The emergency housing assistance program provides rent, security deposit and mortgage payment help for Montana residents who have lost a job or substantial income as a result of the pandemic. The applicants must pay 30% of their monthly gross income toward their rent or mortgage and the assistance program will pay the rest, up to $2,000 a month. There are income and asset limits for eligibility.
The current approved but unspent payments total about $560,000 on behalf of 237 renters in Montana, Saunders said. The agency is calling and emailing the landlords and property managers to try to obtain the information needed to send payments. Fewer than a dozen landlords have refused to sign the required tax form, Saunders said.
Sinrud, the lobbyist for the Montana Landlords Association, said he hasn’t heard that any of his organization’s more than 1,300 members are refusing to participate in the housing assistance program. In fact, he said, landlords are encouraging their tenants to apply for the aid. Some aren’t following through, he said.
The online applications the state prefers are an obstacle to people without access to a computer or the internet, Sinrud argues. Applicants are asked to upload their proof of income and copies of their lease or mortgage agreements. The program also throws up roadblocks for people who had been looking for work, but weren’t employed, when the economy was shut down due to the coronavirus, Sinrud said. The program requires people to explain how the pandemic affected their income.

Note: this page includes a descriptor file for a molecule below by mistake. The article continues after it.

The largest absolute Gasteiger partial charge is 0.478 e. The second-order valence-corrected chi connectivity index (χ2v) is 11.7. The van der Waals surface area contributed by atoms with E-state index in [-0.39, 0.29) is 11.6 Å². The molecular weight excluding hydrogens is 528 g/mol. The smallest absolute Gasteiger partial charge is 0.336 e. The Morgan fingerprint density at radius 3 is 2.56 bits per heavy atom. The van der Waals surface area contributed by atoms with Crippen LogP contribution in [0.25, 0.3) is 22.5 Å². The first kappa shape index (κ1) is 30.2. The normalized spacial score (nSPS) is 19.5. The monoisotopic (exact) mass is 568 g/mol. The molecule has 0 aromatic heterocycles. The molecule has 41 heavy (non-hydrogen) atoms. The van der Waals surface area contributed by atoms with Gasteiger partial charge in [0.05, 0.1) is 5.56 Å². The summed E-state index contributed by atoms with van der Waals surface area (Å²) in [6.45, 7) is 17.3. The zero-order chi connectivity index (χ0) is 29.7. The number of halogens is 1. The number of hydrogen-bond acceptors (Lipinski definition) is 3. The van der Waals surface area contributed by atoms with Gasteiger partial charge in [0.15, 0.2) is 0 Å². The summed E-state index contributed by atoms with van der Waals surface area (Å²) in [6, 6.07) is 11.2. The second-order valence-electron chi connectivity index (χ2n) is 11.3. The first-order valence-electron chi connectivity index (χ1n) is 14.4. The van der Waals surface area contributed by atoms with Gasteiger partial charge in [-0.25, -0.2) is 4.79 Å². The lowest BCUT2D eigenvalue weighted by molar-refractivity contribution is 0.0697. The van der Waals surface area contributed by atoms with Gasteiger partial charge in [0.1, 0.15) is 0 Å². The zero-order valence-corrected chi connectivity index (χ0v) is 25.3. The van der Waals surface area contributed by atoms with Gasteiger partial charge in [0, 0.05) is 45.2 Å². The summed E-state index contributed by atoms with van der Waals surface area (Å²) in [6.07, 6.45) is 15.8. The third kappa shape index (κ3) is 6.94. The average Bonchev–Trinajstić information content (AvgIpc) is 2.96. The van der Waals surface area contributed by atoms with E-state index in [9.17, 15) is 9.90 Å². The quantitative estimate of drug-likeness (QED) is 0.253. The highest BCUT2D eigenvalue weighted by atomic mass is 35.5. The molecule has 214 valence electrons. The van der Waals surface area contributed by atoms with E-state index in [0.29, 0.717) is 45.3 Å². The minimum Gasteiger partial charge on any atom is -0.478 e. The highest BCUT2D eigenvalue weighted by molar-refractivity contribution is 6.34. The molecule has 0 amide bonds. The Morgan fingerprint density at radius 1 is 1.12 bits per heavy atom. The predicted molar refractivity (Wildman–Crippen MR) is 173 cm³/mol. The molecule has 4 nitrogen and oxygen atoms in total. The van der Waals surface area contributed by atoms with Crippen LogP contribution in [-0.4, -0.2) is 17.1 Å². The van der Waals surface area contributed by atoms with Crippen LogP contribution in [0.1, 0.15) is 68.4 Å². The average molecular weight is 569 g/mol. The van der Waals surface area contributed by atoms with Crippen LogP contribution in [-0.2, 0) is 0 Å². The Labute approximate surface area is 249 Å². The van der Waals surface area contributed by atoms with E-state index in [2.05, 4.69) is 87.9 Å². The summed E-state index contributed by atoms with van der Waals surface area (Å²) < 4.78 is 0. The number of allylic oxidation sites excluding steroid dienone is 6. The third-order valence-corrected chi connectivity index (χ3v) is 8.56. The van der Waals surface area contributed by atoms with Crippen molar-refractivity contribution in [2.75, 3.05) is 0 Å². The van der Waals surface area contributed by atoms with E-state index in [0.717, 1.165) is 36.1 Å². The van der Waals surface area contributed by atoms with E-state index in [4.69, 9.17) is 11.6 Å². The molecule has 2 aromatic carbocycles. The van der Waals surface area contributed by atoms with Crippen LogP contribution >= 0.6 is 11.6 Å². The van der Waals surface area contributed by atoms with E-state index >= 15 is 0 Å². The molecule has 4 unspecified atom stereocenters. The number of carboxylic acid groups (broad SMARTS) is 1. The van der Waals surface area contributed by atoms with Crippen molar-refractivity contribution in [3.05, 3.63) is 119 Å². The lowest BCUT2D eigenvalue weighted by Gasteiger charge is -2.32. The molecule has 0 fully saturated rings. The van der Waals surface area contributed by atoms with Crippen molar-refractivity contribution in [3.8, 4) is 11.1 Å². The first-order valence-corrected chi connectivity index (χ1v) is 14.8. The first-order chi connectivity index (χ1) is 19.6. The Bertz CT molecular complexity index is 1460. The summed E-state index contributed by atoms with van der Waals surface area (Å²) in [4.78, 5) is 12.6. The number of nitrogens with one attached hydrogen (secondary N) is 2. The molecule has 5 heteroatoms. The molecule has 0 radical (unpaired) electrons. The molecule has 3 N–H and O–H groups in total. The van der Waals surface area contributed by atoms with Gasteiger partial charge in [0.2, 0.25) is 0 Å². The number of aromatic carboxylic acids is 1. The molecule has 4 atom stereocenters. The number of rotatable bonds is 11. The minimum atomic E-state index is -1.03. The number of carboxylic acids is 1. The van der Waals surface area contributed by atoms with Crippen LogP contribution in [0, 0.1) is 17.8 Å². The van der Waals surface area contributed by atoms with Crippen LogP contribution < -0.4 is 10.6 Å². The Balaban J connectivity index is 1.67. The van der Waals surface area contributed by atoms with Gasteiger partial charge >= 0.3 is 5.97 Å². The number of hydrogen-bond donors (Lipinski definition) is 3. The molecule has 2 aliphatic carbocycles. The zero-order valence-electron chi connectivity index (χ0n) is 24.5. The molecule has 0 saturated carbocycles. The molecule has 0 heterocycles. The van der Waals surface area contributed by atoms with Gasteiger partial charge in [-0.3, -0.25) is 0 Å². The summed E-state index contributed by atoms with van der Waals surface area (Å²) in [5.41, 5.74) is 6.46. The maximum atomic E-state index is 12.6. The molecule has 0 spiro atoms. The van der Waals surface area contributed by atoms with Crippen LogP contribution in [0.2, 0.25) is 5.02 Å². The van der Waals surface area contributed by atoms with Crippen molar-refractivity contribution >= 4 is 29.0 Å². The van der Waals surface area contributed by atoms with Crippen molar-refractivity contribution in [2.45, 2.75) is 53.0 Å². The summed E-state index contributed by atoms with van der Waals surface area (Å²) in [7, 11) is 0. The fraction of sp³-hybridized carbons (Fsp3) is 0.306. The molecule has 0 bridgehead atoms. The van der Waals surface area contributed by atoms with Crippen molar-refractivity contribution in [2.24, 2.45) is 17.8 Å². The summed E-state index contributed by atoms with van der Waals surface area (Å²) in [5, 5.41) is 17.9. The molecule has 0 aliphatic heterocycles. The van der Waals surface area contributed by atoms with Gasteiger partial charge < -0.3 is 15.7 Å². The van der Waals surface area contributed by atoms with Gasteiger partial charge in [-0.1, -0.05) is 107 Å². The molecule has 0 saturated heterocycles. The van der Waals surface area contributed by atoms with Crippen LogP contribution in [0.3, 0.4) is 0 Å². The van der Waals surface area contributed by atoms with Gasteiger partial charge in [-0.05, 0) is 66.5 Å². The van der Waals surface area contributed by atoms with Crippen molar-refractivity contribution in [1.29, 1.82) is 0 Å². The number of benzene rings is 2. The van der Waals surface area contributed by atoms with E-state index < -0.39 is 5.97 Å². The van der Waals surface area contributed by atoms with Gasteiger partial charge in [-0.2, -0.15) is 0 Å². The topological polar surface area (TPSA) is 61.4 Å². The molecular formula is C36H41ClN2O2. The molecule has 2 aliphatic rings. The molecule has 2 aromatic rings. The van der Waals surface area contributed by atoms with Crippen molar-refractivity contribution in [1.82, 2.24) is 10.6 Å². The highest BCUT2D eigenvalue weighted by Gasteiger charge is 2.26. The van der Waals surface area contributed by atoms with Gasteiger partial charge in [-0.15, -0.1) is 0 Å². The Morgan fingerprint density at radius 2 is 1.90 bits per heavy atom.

“I don’t know what’s more COVID-related, you lose your job due to COVID or you can’t find a job,” Sinrud said. “These are just working class Montanans that get hammered from bad state of Montana policies.”
On Tuesday, the Department of Commerce announced a partnership with NeighborWorks Montana to increase awareness of the emergency housing assistance program and to help people file applications, Commerce Director Tara Rice said.
Montana received $1.25 billion in federal coronavirus relief money, which must be spent by the end of the year or returned to the federal government. Bullock has allocated about $822 million to help businesses, nonprofits public health and schools, officials said. The state has spent nearly $106 million through July.
Republican lawmakers have criticized the governor for not distributing the money more quickly.
“Money distributed, NOT money allocated, is what matters for Montana families and Main Street businesses,” the Montana Republican party said.
Community Health Partners in Bozeman ended up helping Banderob with his August rent and he’s put in his 30-day notice with his current landlord. The housing assistance program is willing to help Banderob with a down payment and rent if he can find another place to live, Saunders said.
Now he’s looking for a job and a place to live in Bozeman’s tight housing market.
“It’s like being in a brick-walled room,” he said. “No matter which way you turn you’re beating your head against concrete.”